The collection composition
The collection of melon is small and was adopted by CGN in 2005. It contains only accessions which could not be found in other collections, 17 originating from the Netherlands. Part of the collection comes from the former IVT and about 30 accessions were collected during an IPGRI collection mission in Pakistan in 1981. This resulted in a total of 83 accessions (March 2012) of which only 59 accessions are presently available because regeneration is needed to meet the CGN standards. They will be added in time. When morphological and molecular markers are available the collection can be rationalised. The available collection comprises of 7 cultivars, 40 landraces mostly from Pakistan and Egypt and 5 accessions of unknown population type. Melon comes in many different types and can be sweet to sour. Because the collection is so small it is not divided in types.
To be incorporated in the collection, accessions need to have a minimum seed viability of 80% for cultivated material and 60% for accessions of wild species. Regeneration is carried out when seed viability is to low or when the remaining seed quantity has dropped below 12.5 g.
Regeneration/multiplication takes place in insect-free glasshouses on a substrate system where the stems are grown along ropes. For melon, which is a cross-pollinator, ten plants are used. When samples are heterogeneous, fourteen plants are used.
The Dutch breeding companies assist in the regeneration of melon. Some accessions which are difficult to regenerate are put in isolation cages with bumble bees for pollination. During the growing season plants are monitored by the Dutch Plant Health Service for seed borne diseases in order to prevent seed contamination.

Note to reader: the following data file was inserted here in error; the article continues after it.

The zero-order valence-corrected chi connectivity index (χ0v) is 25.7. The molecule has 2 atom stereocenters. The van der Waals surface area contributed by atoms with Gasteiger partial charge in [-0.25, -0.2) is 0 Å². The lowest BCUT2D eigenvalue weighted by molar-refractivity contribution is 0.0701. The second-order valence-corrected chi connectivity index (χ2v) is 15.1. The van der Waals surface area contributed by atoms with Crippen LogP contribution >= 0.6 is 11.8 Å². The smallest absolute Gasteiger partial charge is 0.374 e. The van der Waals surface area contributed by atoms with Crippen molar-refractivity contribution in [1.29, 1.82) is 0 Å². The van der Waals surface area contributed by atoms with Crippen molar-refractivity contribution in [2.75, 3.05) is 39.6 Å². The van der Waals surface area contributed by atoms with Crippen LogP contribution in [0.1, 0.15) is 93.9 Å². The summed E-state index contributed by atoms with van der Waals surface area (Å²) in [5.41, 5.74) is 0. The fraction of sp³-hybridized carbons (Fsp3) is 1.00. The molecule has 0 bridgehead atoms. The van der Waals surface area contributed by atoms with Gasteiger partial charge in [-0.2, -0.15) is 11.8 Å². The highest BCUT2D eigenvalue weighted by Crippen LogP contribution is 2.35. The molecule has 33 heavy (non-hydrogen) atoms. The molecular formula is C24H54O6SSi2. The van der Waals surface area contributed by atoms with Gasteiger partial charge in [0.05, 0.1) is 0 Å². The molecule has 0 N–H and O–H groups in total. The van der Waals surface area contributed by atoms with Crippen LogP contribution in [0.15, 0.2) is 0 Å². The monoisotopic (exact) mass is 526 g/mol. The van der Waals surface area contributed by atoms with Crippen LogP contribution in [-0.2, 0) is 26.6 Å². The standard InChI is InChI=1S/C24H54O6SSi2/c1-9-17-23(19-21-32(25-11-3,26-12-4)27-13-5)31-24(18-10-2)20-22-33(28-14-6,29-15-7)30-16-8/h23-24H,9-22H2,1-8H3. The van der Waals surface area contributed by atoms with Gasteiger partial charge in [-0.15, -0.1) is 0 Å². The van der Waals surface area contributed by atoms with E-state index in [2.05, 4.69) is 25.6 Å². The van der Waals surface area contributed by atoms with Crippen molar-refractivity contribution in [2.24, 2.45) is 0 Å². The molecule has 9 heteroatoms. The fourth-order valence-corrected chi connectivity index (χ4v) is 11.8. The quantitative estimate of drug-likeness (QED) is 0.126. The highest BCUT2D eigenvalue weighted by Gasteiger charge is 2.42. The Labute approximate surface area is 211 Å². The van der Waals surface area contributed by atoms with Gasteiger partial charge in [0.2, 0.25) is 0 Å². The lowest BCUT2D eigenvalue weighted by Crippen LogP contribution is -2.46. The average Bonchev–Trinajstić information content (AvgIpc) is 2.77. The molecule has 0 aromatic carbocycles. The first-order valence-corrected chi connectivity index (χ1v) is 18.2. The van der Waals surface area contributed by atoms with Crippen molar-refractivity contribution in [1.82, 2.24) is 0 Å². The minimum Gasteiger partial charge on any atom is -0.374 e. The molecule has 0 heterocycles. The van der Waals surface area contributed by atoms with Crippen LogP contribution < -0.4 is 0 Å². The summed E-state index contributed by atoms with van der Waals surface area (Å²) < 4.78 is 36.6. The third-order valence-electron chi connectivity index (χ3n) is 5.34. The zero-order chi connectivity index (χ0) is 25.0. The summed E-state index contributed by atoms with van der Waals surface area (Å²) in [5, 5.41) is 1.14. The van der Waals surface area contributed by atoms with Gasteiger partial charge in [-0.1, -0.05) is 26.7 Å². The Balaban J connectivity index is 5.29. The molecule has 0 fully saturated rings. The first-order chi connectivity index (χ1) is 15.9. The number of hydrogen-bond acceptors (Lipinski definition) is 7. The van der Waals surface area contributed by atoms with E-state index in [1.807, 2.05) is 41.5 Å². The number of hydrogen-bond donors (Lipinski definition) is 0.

Regenerations are carried out in close cooperation with breeding companies which are member of the Dutch Association for the Plant Reproduction Material Sector (Plantum NL).
Characterization of fruit vegetables takes place during regeneration. Almost all accessions have been morphologically described. Until 2006 about 30 descriptors were used for each crop. Since 2006 the fruit vegetables are characterized by minimum descriptors developed by the ECPGR Working Groups. The minimum descriptor lists consist of about ten descriptors per crop and can be found at the ECPGR Solanacaeae webpage. All characterization data are made available on-line and in downloadable files.
The collections are well photo-documented, many pictures of (un)ripe fruits, plant and flowers are available. When necessary new pictures will be taken during regeneration and added to the CGN website.